Each week, we provide an overview of the percent returns of the primary indices in Southeast Asia and their currency appreciation or depreciation relative to the US Dollar. We provide this information below. We also capture this information, as well as the trailing four and year-to-date movements, and plot the data in charts, which you can find on the “index charts” and “currency charts” pages.
During the week of 11 December, five of the ten indices in Southeast Asia advanced, with the Kuala Lumpur Composite Index (KLCI) having the greatest gain, rising 1.85%. The KLCI’s 1.85% increase was the index’s second greatest weekly gain in 2017; it jumped 2.06% the first week of January. The Edge Markets, a financial publication in Malaysia, attributed at least some of the weekly gains to the World Bank’s upwardly revised GDP forecast for Malaysia in 2017. Investors also may have responded favorably to comments from the US Federal Reserve stating the bank continued to plan for three rate hikes—and not four—for 2018; in November, National Australia Bank stated that Malaysia was one of the “riskiest emerging markets” in Asia as the US Federal Reserve continues to raise interest rates, according to The Edge Markets. Additionally, investors may have viewed the Malaysian market as relatively cheap after declining from its year-to-date high of 1792.35.
Myanmar’s Myanpix Index fell 2.52% over the week, possibly because officials from the country’s Directorate of Investment and Company Administration indicated the Myanmar Companies Act, which was passed the previous week and should lead to greater foreign investor participation in Myanmar’s market, probably would not be implemented until August of 2018, according to The Myanmar Times.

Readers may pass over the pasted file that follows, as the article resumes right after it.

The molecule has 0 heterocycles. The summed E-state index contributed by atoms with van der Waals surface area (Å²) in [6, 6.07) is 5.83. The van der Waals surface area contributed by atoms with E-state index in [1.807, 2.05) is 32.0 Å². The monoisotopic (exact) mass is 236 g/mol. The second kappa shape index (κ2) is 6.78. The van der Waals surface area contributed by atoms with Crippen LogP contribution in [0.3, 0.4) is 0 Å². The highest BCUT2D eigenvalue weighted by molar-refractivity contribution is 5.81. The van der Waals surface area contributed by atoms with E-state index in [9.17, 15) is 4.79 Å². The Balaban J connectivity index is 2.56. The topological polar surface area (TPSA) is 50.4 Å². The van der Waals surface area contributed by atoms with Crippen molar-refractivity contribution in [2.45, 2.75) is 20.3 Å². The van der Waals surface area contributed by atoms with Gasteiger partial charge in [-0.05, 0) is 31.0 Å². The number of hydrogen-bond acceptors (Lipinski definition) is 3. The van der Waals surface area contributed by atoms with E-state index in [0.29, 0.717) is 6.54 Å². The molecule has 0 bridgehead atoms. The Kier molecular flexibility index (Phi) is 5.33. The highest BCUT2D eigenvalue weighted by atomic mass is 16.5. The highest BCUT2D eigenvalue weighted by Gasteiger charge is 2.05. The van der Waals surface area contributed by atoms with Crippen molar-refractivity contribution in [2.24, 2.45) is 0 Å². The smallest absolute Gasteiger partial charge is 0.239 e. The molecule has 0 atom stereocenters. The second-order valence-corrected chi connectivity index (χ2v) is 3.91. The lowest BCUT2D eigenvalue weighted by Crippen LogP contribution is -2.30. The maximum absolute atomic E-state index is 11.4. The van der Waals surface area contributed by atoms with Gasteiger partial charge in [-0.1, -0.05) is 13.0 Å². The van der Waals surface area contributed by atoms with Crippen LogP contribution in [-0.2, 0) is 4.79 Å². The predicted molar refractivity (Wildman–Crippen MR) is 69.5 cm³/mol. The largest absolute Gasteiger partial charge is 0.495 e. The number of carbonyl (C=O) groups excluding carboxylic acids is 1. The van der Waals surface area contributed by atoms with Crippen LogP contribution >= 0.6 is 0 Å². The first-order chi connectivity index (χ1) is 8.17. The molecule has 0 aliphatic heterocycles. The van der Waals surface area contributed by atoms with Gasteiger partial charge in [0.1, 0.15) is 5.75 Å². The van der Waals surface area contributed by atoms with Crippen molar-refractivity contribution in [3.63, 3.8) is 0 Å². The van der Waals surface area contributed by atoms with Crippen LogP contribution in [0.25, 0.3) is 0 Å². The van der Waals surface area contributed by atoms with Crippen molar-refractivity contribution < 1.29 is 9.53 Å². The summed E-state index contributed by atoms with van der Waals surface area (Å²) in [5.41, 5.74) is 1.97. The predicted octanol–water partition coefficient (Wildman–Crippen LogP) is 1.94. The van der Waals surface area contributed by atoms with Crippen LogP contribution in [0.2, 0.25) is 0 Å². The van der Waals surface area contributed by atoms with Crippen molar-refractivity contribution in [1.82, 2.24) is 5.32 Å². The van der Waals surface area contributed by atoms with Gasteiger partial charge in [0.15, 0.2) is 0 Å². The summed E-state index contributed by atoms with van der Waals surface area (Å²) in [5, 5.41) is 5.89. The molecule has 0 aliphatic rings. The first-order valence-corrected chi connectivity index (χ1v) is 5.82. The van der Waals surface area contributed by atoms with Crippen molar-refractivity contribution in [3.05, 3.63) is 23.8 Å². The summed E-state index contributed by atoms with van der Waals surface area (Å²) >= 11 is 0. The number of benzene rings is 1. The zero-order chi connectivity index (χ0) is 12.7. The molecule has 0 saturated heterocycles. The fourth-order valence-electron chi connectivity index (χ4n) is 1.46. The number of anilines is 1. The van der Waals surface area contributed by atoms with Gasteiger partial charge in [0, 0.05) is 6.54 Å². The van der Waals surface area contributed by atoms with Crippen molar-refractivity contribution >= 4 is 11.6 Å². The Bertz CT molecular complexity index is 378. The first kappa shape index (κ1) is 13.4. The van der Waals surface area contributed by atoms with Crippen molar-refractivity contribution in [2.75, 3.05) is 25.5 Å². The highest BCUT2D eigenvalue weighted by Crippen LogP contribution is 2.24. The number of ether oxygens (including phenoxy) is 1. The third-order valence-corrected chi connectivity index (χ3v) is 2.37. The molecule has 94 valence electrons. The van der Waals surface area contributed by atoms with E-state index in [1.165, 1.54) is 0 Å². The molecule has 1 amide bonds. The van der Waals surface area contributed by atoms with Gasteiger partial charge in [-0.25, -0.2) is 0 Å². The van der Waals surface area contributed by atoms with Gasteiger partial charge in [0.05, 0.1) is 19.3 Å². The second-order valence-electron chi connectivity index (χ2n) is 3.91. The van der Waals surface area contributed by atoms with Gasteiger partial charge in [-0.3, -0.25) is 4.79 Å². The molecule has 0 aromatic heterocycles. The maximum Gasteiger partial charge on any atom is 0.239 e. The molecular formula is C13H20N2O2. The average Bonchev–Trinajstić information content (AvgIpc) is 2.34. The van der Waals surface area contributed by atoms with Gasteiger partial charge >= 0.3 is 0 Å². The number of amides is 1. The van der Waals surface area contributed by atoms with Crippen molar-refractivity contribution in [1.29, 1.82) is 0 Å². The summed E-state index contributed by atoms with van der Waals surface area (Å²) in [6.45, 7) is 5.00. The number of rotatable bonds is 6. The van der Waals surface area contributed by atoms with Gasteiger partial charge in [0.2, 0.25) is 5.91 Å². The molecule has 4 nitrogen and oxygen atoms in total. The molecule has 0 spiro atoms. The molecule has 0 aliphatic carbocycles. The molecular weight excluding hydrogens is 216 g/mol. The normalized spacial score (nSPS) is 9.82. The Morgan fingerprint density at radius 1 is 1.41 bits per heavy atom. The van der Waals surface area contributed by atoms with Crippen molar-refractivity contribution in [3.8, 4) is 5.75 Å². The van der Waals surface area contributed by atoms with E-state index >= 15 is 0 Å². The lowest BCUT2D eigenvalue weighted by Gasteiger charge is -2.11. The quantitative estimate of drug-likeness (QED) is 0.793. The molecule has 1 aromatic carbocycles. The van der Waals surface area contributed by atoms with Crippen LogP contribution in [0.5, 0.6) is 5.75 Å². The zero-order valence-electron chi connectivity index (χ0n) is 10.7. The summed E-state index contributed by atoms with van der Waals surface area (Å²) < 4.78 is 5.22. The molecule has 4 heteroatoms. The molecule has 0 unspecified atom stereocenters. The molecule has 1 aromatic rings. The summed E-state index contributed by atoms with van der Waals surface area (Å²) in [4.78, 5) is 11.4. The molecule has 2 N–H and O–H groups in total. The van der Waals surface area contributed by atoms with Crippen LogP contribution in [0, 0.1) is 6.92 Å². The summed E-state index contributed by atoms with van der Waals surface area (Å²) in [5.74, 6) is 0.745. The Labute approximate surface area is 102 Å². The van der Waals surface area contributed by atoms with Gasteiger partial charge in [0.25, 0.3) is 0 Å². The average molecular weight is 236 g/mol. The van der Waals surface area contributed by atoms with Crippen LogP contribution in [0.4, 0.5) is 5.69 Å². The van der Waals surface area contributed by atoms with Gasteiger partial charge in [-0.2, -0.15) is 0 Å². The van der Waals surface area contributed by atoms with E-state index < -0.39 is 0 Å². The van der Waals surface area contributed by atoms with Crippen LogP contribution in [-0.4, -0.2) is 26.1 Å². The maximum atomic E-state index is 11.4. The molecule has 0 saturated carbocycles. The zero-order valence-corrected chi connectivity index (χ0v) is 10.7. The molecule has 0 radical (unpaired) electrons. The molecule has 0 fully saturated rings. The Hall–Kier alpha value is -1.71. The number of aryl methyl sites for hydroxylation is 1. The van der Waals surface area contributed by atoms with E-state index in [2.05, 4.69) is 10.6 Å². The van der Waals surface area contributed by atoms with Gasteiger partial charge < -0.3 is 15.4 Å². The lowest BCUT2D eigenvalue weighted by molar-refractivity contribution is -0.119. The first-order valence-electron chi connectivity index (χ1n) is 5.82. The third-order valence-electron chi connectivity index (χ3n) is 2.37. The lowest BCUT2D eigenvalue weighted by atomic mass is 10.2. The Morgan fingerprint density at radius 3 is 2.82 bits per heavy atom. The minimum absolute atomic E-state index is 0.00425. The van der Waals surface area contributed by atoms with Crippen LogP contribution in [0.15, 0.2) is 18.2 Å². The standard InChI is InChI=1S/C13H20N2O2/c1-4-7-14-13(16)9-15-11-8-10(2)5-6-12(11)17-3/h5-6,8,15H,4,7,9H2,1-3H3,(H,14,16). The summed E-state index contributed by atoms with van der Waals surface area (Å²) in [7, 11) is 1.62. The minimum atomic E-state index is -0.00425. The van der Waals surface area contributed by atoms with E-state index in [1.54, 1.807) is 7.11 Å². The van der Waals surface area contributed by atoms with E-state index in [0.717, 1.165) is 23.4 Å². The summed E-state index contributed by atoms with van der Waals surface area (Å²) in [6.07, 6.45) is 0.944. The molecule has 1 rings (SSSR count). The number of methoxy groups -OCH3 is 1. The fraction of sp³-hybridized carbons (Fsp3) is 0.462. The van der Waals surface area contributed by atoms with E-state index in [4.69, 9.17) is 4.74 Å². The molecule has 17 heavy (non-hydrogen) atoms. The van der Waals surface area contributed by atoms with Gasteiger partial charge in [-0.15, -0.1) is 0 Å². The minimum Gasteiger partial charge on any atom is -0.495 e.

- Kuala Lumpur Composite Index (KLCI), 1.85%
- Cambodia Securities Exchange index (CSX), 1.71%
- Jakarta Stock Exchange index (JSX), 1.47%
- Stock Exchange of Thailand index (SET), 0.65%
- Philippine Stock Exchange index (PSEi), 0.39%
- Singapore’s Straits Times Index (STI), -0.22%
- Ho Chi Minh Stock Exchange Index (VNI), -0.53%
- Hanoi Stock Exchange Index (HNX), -1.93%
- Lao Securities Exchange index (LSX), -2.40%
- Myanmar’s Myanpix index (YSX), -2.52%
Five of the nine Southeast Asian currencies advanced relative to the US Dollar the week of 11 December, with the Myanmar Kyat increasing the most, appreciating 0.82%. The Indonesian Rupiah had the greatest decline, falling 0.22%. During the week, Bank Indonesia and Bangko Sentral ng Pilipinas held their last policy meetings for 2017, with both deciding to hold their benchmark interest rate at the current levels of 4.25% and 3.00%, respectively.
- Myanmar Kyat (MMK), 0.82%
- Thai Baht (THB), 0.34%
- Singapore Dollar (SGD), 0.26%
- Malaysian Ringgit (MYR), 0.21%
- Philippine Peso (PHP), 0.02%
- Cambodian Riel (KHR), 0.00%
- Lao Kip (LAK), 0.00%
- Vietnamese Dong (VND), -0.03%
- Indonesian Rupiah (IDR), -0.22%